A hedge fund services unit of Citigroup in Bermuda has become the latest in a line of third-party middle- and back-office service providers to be sued by the trustee liquidating Bernard Madoff's firm to recoup collect funds for disgruntled investors.

The unit, called Citi Hedge Fund Services Ltd. of Bermuda, was the fund administrator for the Kingate Global Fund Ltd. and Kingate Euro Fund, feeder funds that invested in Madoff's Ponzi scheme. Madoff is now serving a 150-year sentence in a federal prison after he plead guilty to fraud.

Instead of verifying Madoff's valuations of Kingate's assets, Citi Hedge simply calculated the Kingate funds' value using Madoff's data, according to the lawsuit brought by trustee Irving Picard. Citi also relied on Madoff's trade confirmations as accurate, he said. Citi acquired Citi Hedge Fund Services in 2007.

In his suit filed in New York, Picard said that the Kingate funds and other parties should have known of the fraud and should be ordered to return $975 million they redeemed from the Ponzi scheme before Madoff's scam unraveled. The Kingate funds are now being liquidated in the British Virgin Islands.

Pat Phillip-Bassett, a spokeswoman for the Bermuda Monetary Authority in Hamilton, Bermuda said that Citi Hedge Fund Services is registered with the regulatory organization. All hedge fund administrators located in Bermuda must register with the BMA. Ireland also requires registration of hedge fund administrators.

Phillip-Bassett would not comment further on Bermuda's requirements for registered fund administrators or whether Citi Hedge Fund Services' decisions fell in line with Bermuda regulations.

Citi Hedge Fund Services referred calls to a spokeswoman for the parent bank in New York, who declined to comment. Citi is one of the world's largest hedge fund administrators performing middle- and back-office recordkeeping and other operations work.

At the crux of the case against Citi Hedge Fund Services is just what level of responsibility Citi had as a fund administrator or third-party service provider to investigate Madoff, say legal experts. Picard has filed more than 1,000 lawsuits to recover $90 million from banks and former Madoff investors who allegedly profited from his fraud. Among those are custodian banks HSBC, JP Morgan Chase and UniCredit, who Picard claims should have been savvy to Madoff's scam. The banks, which are still fighting Picard, counter that they weren't obligated to investigate Madoff's firm and should not be sued as brokeage trustees.

Picard has recovered over $7 billion of the estimated $17 billion in principal lost in the Ponzi scheme since Madoff was arrested in 2008. However, most of that is not available for distribution. Picard and his law firm, Baker & Hosteller, have racked up more than $175 million in fees. MME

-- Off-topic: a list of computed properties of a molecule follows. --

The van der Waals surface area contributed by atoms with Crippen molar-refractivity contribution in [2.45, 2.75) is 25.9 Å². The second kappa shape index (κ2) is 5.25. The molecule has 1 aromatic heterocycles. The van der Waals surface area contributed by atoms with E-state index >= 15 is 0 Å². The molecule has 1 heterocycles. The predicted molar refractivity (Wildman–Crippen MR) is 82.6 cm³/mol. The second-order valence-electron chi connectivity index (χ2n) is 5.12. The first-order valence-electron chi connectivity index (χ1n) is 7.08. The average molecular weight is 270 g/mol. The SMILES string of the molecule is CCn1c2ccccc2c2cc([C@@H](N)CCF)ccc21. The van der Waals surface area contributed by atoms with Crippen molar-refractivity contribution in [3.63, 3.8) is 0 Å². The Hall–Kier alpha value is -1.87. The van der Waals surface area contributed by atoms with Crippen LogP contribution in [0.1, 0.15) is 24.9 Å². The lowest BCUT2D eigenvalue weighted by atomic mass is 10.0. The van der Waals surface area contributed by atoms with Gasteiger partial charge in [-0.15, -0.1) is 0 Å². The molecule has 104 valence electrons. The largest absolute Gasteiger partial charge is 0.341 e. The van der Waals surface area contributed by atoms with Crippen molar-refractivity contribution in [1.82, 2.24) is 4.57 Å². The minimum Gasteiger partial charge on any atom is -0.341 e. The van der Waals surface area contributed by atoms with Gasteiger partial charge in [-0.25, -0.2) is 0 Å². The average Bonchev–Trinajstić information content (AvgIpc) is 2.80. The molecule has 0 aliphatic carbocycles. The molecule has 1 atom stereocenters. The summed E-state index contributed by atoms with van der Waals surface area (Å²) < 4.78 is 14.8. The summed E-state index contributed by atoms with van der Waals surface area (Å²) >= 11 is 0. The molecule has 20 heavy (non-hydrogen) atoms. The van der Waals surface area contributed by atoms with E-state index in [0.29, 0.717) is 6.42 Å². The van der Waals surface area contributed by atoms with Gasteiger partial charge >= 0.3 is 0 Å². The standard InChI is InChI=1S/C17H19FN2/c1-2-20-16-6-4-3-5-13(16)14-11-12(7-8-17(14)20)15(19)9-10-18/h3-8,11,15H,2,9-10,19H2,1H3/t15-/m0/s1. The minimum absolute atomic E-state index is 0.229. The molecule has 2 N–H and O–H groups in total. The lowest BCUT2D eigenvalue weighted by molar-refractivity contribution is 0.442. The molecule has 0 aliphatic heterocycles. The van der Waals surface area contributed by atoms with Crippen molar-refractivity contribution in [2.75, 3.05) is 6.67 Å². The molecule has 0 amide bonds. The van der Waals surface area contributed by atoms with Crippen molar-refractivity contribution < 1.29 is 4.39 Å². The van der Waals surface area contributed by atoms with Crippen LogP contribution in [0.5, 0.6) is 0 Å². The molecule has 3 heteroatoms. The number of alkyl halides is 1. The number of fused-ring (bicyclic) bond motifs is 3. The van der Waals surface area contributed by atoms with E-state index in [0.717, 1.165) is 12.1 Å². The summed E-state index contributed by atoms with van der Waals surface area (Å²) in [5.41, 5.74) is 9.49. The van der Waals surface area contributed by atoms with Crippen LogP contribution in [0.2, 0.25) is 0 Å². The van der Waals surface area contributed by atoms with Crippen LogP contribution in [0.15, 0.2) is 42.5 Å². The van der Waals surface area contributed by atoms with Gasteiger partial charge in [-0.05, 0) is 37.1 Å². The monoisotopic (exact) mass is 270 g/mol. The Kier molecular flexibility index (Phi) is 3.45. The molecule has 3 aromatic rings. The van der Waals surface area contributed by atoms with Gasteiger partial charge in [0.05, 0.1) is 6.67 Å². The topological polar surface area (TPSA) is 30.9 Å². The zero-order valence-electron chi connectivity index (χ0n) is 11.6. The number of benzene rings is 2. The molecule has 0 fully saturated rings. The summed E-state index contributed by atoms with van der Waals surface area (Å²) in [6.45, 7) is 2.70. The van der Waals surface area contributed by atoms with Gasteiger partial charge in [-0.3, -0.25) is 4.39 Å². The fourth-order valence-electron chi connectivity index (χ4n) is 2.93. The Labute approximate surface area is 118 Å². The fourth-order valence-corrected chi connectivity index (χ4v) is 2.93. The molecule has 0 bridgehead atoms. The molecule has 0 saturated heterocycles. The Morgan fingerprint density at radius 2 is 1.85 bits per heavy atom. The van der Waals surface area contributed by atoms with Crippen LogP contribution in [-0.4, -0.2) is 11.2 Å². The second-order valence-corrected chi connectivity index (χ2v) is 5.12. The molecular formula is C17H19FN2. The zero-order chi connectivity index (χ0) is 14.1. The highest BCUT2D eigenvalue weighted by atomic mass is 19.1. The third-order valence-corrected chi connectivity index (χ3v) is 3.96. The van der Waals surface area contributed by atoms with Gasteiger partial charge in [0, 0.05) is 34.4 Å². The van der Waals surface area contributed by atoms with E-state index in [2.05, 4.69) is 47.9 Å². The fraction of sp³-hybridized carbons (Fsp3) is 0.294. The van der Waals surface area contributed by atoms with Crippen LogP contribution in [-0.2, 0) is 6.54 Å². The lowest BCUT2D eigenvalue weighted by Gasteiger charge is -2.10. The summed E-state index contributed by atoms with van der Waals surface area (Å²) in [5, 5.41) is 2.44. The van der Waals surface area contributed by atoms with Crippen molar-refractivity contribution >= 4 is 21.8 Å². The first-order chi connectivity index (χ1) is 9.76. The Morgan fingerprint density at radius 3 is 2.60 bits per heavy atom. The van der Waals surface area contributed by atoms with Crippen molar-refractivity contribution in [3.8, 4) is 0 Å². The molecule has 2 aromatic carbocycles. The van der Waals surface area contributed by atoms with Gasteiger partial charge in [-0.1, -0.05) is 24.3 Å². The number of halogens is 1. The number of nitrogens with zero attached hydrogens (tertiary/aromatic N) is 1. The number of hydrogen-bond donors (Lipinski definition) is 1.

Following an announcement from the Financial Industry Regulatory Authority in January that it ordered Charles Schwab & Company,Inc. to pay $18 million to repay investors in its YieldPlus Fund after investment losses, a FINRA Arbitrator has awarded damages, attorney’s fees and other costs to a couple invested in the fund.

The couple’s lawyer, Mark A. Tepper, filed the claim against Schwab in which he alleged the firm, “trained its registered representatives to sell YieldPlus, to claimants and others, as ‘a smart alternative for your cash.’ However, unlike cash and money funds, YieldPlus’ portfolio held large positions in securities which exposed the portfolio to substantial risk.”

The claim alleged that Schwab told its clients to hold onto their YieldPlus shares even with the discount brokerage firm itself was liquidating its own YieldPlus shares from other mutual funds, as well as its funds operated for the benefit of Schwab senior management.

YieldPlus, an ultra short-term bond fund managed by Schwab’s affiliate, Charles Schwab Investment Management, posted substantial losses in 2007 and 2008 because more than half its portfolio holdings were in mortgage-backed and assetbacked securities, the claim said.

FINRA’s investigation found that despite severe losses in Schwab’s YieldPlus’ portfolio, the firm failed to change its marketing of the fund. “In written materials and in conversations with customers, some Schwab representatives omitted or provided incomplete or inaccurate material information relating to the fund’s characteristics, risk and diversification, and continued to represent Yield- Plus as a relatively low-risk alternative to money market funds and other cash alternative investments that had minimal fluctuations in net asset value,” FINRA noted.

Between Sept. 1, 2006 and Feb. 29, 2008 Schwab sold over $13.75 billion in shares of YieldPlus to customers, which accounted for approximately 98% of the amount Schwab customers invested in ultra shortterm bond funds, FINRA added. During this time, Schwab’s solicited sales of YieldPlus totaled approximately $3.36 billion, approximately 40% of which were to customers 65 years of age or older. Schwab collected approximately $17.5 million in fees from sales of the fund.

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